Saturday, 29 August 2009

hello... hello... can anyone hear me?

The radio show business is a bit of a tragedy - the listnership appears to be falling off in direct proportion to the effort I put in to making the programmes. Amy reckons it's nothing to worry about, just the last week of August, the last of the summer holidays filling up people's time. I tend to take a quietly pessimistic view - it's my musical career in a microcosm - a gradual falling off of interest until one day there'll be none. Playing to an empty room, but still doing the show, fullfilling the engagement because standards must not be allowed to slip.
I can imagine us like a couple of old dodderers who still dress and sit down to dinner in a large, gloomy, unheated dining room, with plaster falling from the ceiling because Jerry's dropping bombs. There's a war on but we're not going to let it affect our routine. Except that there won't be any falling plaster, hopefully no falling bombs, just an empty dance floor and a club owner twiddling his thumbs, waiting for us to get finished.
I'm still going to carry on with the radio shows. I'll carry on even if there are no listeners whatsoever. The shows will be there, wherever there is, suspended in virtual reality, as pristine as the day they were created, waiting for someone to discover them. Along with just about everything else.
It's disturbing to me to think that nothing's difficult to find anymore - you just google it. I also find it disturbing that a stupid word like google has been allowed to creep in and become a verb - I google, you google, he, she or it googles... For fuck's sake.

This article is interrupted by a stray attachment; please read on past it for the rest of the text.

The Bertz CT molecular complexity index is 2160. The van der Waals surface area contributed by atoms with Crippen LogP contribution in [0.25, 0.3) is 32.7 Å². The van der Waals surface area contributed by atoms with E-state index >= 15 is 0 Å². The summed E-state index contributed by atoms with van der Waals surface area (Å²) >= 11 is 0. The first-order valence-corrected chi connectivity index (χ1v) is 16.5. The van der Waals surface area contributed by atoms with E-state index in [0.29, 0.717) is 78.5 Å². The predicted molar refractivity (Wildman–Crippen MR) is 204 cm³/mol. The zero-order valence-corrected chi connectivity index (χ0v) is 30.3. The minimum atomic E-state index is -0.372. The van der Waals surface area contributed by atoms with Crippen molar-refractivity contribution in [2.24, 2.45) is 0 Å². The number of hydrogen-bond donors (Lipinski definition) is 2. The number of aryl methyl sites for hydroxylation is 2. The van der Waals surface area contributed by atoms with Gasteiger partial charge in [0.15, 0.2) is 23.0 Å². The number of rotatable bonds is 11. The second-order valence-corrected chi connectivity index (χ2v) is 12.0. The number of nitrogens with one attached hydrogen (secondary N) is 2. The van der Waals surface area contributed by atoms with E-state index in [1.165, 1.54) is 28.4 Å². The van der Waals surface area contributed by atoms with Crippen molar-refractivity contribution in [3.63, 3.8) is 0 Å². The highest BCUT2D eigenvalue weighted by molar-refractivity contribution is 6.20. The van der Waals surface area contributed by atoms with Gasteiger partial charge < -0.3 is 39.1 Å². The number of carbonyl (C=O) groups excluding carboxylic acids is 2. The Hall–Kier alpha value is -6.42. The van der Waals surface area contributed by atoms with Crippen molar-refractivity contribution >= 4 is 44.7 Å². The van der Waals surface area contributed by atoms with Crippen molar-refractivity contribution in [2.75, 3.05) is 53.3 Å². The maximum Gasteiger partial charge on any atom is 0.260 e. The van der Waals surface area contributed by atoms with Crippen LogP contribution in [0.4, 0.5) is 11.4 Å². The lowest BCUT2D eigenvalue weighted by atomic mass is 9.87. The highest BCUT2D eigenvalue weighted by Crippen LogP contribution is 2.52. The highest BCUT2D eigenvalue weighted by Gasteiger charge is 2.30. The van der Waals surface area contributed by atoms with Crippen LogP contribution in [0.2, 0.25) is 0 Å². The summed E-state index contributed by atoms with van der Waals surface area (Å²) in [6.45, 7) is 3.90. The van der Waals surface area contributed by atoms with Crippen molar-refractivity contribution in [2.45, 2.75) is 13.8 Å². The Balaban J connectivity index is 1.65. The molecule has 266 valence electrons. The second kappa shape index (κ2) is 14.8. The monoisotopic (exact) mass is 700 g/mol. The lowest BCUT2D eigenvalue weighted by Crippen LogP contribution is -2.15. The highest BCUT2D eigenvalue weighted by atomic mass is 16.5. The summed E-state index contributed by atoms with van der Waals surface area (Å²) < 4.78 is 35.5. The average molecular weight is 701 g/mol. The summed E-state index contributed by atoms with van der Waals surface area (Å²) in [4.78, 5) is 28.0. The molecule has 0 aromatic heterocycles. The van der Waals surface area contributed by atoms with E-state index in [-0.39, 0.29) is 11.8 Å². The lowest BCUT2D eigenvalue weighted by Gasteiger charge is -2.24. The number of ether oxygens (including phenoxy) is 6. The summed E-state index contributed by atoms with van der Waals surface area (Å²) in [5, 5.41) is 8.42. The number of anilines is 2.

Most people don't have the wherewithall to search out and collect Ming vases, Dresden china, Stradavarious violins and all that sort of stuff. I wouldn't want to even if I could so perhaps it doesn't make for a very good example, but I could always search out records, 33s and 45s. Affordable and every bit as collectable, treasurable as a Ming vase. And more fun too - you can't dance to a Ming vase. Or a Stradavarious, unless you're got Yehudi Menuin in a good mood strapped to the other end of it.
The pleasure I got from say finding a copy of Five Live Yardbirds in the back of a junk shop a couple of years after Columbia deleted it, snapping up Honey I Need by The Pretty Things in perfect condition for ten pence having looked for a copy for years... that's all gone. I took these records home, week after week, one at a time, and listened to them until I knew every nuance, every ping, creak and scratch. I listened to the fade outs with my ear pressed to the speaker to catch every last second of pleasure that these things had to offer. Now I could just google whatever it is, download it and probably never really listen to it because there's always too much at one go and less time to listen.
I sound like a grumbling old codger don't I? It's a funny thing - if you rail on about the way the world is when you're young you're a rebel, an angry young man, and that's cool. Do the the same when you're over fifty and you're a curmudgeon, an old git. Well fuck 'em.
The radio shows will be there alongside all the daft crap, dumb You-Tube shit and the like until the cockroaches take over the hard drives.
And so will this blog post thing.

Click this link and tune in - The Wreckless Eric Radio Show - make an old man very happy!!

Thursday, 27 August 2009